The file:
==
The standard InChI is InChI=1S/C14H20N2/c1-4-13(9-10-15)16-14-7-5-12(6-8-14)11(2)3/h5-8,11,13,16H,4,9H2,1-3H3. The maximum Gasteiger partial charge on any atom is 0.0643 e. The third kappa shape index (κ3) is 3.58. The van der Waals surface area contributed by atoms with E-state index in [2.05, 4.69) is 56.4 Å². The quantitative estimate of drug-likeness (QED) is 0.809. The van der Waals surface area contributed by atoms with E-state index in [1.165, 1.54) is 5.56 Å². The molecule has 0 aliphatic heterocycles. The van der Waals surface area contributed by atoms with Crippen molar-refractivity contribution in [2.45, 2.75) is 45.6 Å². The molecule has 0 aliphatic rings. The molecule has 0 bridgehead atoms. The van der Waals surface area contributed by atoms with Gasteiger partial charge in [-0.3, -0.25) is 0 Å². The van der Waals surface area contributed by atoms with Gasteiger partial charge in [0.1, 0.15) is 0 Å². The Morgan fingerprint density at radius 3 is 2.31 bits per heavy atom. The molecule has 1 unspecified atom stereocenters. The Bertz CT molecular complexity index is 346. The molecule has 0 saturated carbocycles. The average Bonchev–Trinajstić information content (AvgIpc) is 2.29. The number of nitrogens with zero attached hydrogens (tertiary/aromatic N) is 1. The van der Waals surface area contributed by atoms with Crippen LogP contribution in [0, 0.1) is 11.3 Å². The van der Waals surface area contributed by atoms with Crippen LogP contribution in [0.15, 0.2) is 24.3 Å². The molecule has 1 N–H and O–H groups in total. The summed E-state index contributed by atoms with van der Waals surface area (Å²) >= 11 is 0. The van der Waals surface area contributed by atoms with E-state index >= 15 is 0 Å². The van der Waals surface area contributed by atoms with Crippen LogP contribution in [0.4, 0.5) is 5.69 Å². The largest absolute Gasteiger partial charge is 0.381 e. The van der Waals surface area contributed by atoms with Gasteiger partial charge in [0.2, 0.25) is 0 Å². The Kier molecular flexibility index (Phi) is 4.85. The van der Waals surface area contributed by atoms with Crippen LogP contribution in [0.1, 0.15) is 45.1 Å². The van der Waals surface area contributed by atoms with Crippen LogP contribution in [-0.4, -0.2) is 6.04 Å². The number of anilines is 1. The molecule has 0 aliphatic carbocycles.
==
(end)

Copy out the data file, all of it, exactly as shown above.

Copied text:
The standard InChI is InChI=1S/C14H20N2/c1-4-13(9-10-15)16-14-7-5-12(6-8-14)11(2)3/h5-8,11,13,16H,4,9H2,1-3H3. The maximum Gasteiger partial charge on any atom is 0.0643 e. The third kappa shape index (κ3) is 3.58. The van der Waals surface area contributed by atoms with E-state index in [2.05, 4.69) is 56.4 Å². The quantitative estimate of drug-likeness (QED) is 0.809. The van der Waals surface area contributed by atoms with E-state index in [1.165, 1.54) is 5.56 Å². The molecule has 0 aliphatic heterocycles. The van der Waals surface area contributed by atoms with Crippen molar-refractivity contribution in [2.45, 2.75) is 45.6 Å². The molecule has 0 aliphatic rings. The molecule has 0 bridgehead atoms. The van der Waals surface area contributed by atoms with Gasteiger partial charge in [-0.3, -0.25) is 0 Å². The van der Waals surface area contributed by atoms with Gasteiger partial charge in [0.1, 0.15) is 0 Å². The Morgan fingerprint density at radius 3 is 2.31 bits per heavy atom. The molecule has 1 unspecified atom stereocenters. The Bertz CT molecular complexity index is 346. The molecule has 0 saturated carbocycles. The average Bonchev–Trinajstić information content (AvgIpc) is 2.29. The number of nitrogens with zero attached hydrogens (tertiary/aromatic N) is 1. The van der Waals surface area contributed by atoms with Crippen LogP contribution in [0, 0.1) is 11.3 Å². The van der Waals surface area contributed by atoms with Crippen LogP contribution in [0.15, 0.2) is 24.3 Å². The molecule has 1 N–H and O–H groups in total. The summed E-state index contributed by atoms with van der Waals surface area (Å²) >= 11 is 0. The van der Waals surface area contributed by atoms with E-state index >= 15 is 0 Å². The van der Waals surface area contributed by atoms with Crippen LogP contribution in [0.4, 0.5) is 5.69 Å². The largest absolute Gasteiger partial charge is 0.381 e. The van der Waals surface area contributed by atoms with Gasteiger partial charge in [0.2, 0.25) is 0 Å². The Kier molecular flexibility index (Phi) is 4.85. The van der Waals surface area contributed by atoms with Crippen LogP contribution in [0.1, 0.15) is 45.1 Å². The van der Waals surface area contributed by atoms with Crippen LogP contribution in [-0.4, -0.2) is 6.04 Å². The number of anilines is 1. The molecule has 0 aliphatic carbocycles.